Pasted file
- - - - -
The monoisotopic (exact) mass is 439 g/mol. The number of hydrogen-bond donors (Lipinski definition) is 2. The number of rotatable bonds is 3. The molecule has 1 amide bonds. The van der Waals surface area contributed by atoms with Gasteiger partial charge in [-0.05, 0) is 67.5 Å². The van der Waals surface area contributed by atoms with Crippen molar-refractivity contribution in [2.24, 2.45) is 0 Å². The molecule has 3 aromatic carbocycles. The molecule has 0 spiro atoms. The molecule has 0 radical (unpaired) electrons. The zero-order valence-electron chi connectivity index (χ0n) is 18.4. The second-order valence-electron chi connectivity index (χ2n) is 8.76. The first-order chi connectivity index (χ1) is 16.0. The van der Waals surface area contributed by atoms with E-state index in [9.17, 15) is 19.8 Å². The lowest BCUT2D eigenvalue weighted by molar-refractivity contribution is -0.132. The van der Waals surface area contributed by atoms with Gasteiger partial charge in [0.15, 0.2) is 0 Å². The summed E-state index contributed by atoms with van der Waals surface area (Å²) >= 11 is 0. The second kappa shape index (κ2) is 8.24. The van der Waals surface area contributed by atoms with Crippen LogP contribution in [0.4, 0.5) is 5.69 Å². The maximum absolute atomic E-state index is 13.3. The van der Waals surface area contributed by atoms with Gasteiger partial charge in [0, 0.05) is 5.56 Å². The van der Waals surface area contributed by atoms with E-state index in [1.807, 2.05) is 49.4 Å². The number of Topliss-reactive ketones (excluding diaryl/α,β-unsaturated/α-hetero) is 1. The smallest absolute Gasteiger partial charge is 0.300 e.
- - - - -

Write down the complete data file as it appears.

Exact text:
The monoisotopic (exact) mass is 439 g/mol. The number of hydrogen-bond donors (Lipinski definition) is 2. The number of rotatable bonds is 3. The molecule has 1 amide bonds. The van der Waals surface area contributed by atoms with Gasteiger partial charge in [-0.05, 0) is 67.5 Å². The van der Waals surface area contributed by atoms with Crippen molar-refractivity contribution in [2.24, 2.45) is 0 Å². The molecule has 3 aromatic carbocycles. The molecule has 0 spiro atoms. The molecule has 0 radical (unpaired) electrons. The zero-order valence-electron chi connectivity index (χ0n) is 18.4. The second-order valence-electron chi connectivity index (χ2n) is 8.76. The first-order chi connectivity index (χ1) is 16.0. The van der Waals surface area contributed by atoms with E-state index in [9.17, 15) is 19.8 Å². The lowest BCUT2D eigenvalue weighted by molar-refractivity contribution is -0.132. The van der Waals surface area contributed by atoms with Gasteiger partial charge in [0.15, 0.2) is 0 Å². The summed E-state index contributed by atoms with van der Waals surface area (Å²) >= 11 is 0. The second kappa shape index (κ2) is 8.24. The van der Waals surface area contributed by atoms with Crippen LogP contribution in [0.4, 0.5) is 5.69 Å². The maximum absolute atomic E-state index is 13.3. The van der Waals surface area contributed by atoms with Gasteiger partial charge in [0, 0.05) is 5.56 Å². The van der Waals surface area contributed by atoms with E-state index in [1.807, 2.05) is 49.4 Å². The number of Topliss-reactive ketones (excluding diaryl/α,β-unsaturated/α-hetero) is 1. The smallest absolute Gasteiger partial charge is 0.300 e.